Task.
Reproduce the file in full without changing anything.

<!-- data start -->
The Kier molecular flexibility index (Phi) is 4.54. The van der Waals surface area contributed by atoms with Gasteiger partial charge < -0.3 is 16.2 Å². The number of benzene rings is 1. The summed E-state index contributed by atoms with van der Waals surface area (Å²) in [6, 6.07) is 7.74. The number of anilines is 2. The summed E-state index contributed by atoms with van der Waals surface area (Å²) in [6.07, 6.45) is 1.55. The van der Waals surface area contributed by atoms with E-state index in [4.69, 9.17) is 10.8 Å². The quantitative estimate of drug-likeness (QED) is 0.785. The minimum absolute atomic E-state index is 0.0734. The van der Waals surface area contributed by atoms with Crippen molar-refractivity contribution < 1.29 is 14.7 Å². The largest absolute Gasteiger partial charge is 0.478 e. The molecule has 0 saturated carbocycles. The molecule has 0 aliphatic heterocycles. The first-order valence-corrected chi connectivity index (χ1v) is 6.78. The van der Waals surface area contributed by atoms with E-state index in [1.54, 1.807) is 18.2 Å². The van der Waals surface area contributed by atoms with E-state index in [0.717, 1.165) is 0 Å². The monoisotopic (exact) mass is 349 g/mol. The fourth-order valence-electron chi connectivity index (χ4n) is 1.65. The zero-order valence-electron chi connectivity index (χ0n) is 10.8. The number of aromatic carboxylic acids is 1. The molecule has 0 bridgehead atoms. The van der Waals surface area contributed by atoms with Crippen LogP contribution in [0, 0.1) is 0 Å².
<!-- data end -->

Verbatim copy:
The Kier molecular flexibility index (Phi) is 4.54. The van der Waals surface area contributed by atoms with Gasteiger partial charge < -0.3 is 16.2 Å². The number of benzene rings is 1. The summed E-state index contributed by atoms with van der Waals surface area (Å²) in [6, 6.07) is 7.74. The number of anilines is 2. The summed E-state index contributed by atoms with van der Waals surface area (Å²) in [6.07, 6.45) is 1.55. The van der Waals surface area contributed by atoms with E-state index in [4.69, 9.17) is 10.8 Å². The quantitative estimate of drug-likeness (QED) is 0.785. The minimum absolute atomic E-state index is 0.0734. The van der Waals surface area contributed by atoms with Crippen molar-refractivity contribution < 1.29 is 14.7 Å². The largest absolute Gasteiger partial charge is 0.478 e. The molecule has 0 saturated carbocycles. The molecule has 0 aliphatic heterocycles. The first-order valence-corrected chi connectivity index (χ1v) is 6.78. The van der Waals surface area contributed by atoms with E-state index in [1.54, 1.807) is 18.2 Å². The van der Waals surface area contributed by atoms with E-state index in [0.717, 1.165) is 0 Å². The monoisotopic (exact) mass is 349 g/mol. The fourth-order valence-electron chi connectivity index (χ4n) is 1.65. The zero-order valence-electron chi connectivity index (χ0n) is 10.8. The number of aromatic carboxylic acids is 1. The molecule has 0 bridgehead atoms. The van der Waals surface area contributed by atoms with Crippen LogP contribution in [0, 0.1) is 0 Å².